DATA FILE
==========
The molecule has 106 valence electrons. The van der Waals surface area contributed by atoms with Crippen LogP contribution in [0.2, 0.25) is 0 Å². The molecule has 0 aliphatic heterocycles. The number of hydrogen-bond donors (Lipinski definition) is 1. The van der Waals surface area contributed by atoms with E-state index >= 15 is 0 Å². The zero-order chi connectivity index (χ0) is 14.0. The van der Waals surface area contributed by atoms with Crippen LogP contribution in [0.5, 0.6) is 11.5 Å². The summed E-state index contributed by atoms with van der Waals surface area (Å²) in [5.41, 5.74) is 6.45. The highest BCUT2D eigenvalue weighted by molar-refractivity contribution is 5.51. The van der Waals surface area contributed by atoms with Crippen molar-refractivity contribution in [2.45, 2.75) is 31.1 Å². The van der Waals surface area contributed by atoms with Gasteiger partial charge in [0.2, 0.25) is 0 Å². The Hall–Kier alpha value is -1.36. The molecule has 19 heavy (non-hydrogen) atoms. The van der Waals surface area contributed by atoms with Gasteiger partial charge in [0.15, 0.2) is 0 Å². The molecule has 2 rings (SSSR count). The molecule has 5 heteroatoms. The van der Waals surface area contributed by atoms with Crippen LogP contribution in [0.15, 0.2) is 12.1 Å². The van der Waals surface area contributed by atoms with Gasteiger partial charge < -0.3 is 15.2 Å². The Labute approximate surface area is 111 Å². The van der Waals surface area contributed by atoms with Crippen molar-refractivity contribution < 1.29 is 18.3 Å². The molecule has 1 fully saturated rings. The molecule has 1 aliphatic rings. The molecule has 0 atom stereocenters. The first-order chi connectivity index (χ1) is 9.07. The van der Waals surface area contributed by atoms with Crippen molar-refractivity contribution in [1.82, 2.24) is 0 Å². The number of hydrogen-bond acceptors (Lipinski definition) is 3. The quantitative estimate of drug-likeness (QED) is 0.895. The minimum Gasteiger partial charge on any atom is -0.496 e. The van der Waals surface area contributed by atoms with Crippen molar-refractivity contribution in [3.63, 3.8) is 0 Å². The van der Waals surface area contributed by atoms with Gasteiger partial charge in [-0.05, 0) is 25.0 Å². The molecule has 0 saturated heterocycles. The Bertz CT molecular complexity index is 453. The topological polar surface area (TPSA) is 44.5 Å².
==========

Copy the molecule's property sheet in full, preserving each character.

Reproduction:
The molecule has 106 valence electrons. The van der Waals surface area contributed by atoms with Crippen LogP contribution in [0.2, 0.25) is 0 Å². The molecule has 0 aliphatic heterocycles. The number of hydrogen-bond donors (Lipinski definition) is 1. The van der Waals surface area contributed by atoms with E-state index >= 15 is 0 Å². The zero-order chi connectivity index (χ0) is 14.0. The van der Waals surface area contributed by atoms with Crippen LogP contribution in [0.5, 0.6) is 11.5 Å². The summed E-state index contributed by atoms with van der Waals surface area (Å²) in [5.41, 5.74) is 6.45. The highest BCUT2D eigenvalue weighted by molar-refractivity contribution is 5.51. The van der Waals surface area contributed by atoms with Crippen molar-refractivity contribution in [2.45, 2.75) is 31.1 Å². The van der Waals surface area contributed by atoms with Gasteiger partial charge in [0.2, 0.25) is 0 Å². The Hall–Kier alpha value is -1.36. The molecule has 19 heavy (non-hydrogen) atoms. The van der Waals surface area contributed by atoms with Gasteiger partial charge in [0.15, 0.2) is 0 Å². The molecule has 2 rings (SSSR count). The molecule has 5 heteroatoms. The van der Waals surface area contributed by atoms with Crippen LogP contribution in [0.15, 0.2) is 12.1 Å². The van der Waals surface area contributed by atoms with Gasteiger partial charge < -0.3 is 15.2 Å². The Labute approximate surface area is 111 Å². The van der Waals surface area contributed by atoms with Crippen molar-refractivity contribution < 1.29 is 18.3 Å². The molecule has 1 fully saturated rings. The molecule has 1 aliphatic rings. The molecule has 0 atom stereocenters. The first-order chi connectivity index (χ1) is 9.07. The van der Waals surface area contributed by atoms with Crippen molar-refractivity contribution in [1.82, 2.24) is 0 Å². The number of hydrogen-bond acceptors (Lipinski definition) is 3. The quantitative estimate of drug-likeness (QED) is 0.895. The minimum Gasteiger partial charge on any atom is -0.496 e. The van der Waals surface area contributed by atoms with Crippen molar-refractivity contribution in [3.63, 3.8) is 0 Å². The van der Waals surface area contributed by atoms with Gasteiger partial charge in [-0.05, 0) is 25.0 Å². The molecule has 0 saturated heterocycles. The Bertz CT molecular complexity index is 453. The topological polar surface area (TPSA) is 44.5 Å².